When social services removes children from a home, placing the children with relatives is generally preferable to foster care. Home studies and background checks of nearby relatives typically take place in a matter of days.
But what if the children live near a state border, and their nearby relatives live in another state? Or further away?
Enter the Interstate Compact for the Placement of Children, under which bureaucratic red tape reportedly transforms what takes days within a state into months-long, even a year-long process across state lines.
Months in which children must wait in foster care to be cleared to go live with out-of-state relatives who are ready, willing and able to take them now.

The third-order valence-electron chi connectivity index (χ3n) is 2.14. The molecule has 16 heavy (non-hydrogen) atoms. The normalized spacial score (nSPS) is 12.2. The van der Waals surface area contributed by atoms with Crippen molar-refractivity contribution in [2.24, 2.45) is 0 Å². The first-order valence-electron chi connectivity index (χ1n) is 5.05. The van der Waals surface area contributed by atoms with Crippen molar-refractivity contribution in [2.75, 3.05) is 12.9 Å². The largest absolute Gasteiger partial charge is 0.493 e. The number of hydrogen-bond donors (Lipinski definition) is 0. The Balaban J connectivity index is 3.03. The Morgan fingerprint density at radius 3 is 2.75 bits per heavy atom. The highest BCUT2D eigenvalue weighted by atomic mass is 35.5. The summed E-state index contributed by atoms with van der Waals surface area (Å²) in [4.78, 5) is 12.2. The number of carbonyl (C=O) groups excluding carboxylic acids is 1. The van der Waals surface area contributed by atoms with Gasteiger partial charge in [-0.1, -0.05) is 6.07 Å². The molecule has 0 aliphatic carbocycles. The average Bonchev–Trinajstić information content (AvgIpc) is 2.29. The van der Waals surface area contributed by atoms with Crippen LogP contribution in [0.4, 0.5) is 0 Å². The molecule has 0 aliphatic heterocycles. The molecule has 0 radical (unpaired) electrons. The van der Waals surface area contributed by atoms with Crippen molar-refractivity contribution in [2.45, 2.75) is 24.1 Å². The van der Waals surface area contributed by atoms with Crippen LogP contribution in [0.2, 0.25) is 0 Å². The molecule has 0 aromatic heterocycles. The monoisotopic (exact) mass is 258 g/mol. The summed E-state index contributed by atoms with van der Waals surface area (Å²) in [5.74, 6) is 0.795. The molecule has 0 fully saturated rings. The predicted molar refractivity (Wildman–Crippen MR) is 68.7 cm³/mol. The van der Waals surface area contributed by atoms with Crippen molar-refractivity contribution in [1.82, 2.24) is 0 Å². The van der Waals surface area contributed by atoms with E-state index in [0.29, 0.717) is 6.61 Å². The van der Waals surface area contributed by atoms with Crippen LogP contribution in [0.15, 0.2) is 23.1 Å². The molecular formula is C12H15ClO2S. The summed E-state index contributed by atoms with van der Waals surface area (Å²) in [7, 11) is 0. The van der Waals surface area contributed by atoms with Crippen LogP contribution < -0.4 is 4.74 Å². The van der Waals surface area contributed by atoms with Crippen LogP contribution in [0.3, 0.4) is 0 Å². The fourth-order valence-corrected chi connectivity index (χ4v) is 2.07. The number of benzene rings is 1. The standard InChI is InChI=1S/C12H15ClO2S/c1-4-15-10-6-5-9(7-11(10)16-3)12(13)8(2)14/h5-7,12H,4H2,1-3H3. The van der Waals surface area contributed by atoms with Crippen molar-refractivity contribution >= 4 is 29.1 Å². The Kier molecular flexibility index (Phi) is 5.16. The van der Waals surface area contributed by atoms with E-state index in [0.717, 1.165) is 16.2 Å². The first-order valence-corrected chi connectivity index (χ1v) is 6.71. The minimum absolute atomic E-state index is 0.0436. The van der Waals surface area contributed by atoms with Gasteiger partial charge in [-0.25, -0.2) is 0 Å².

Further, the Interstate Compact often provides no means for review or appeal of a rejection of placement with particular relatives.
Although many child welfare legal experts are critical of the Interstate Compact, for political reasons, change does not seem to be in the wind anytime soon.
It is sobering to note that, according to statistics, approximately half of relatives investigated for placements are ultimately rejected.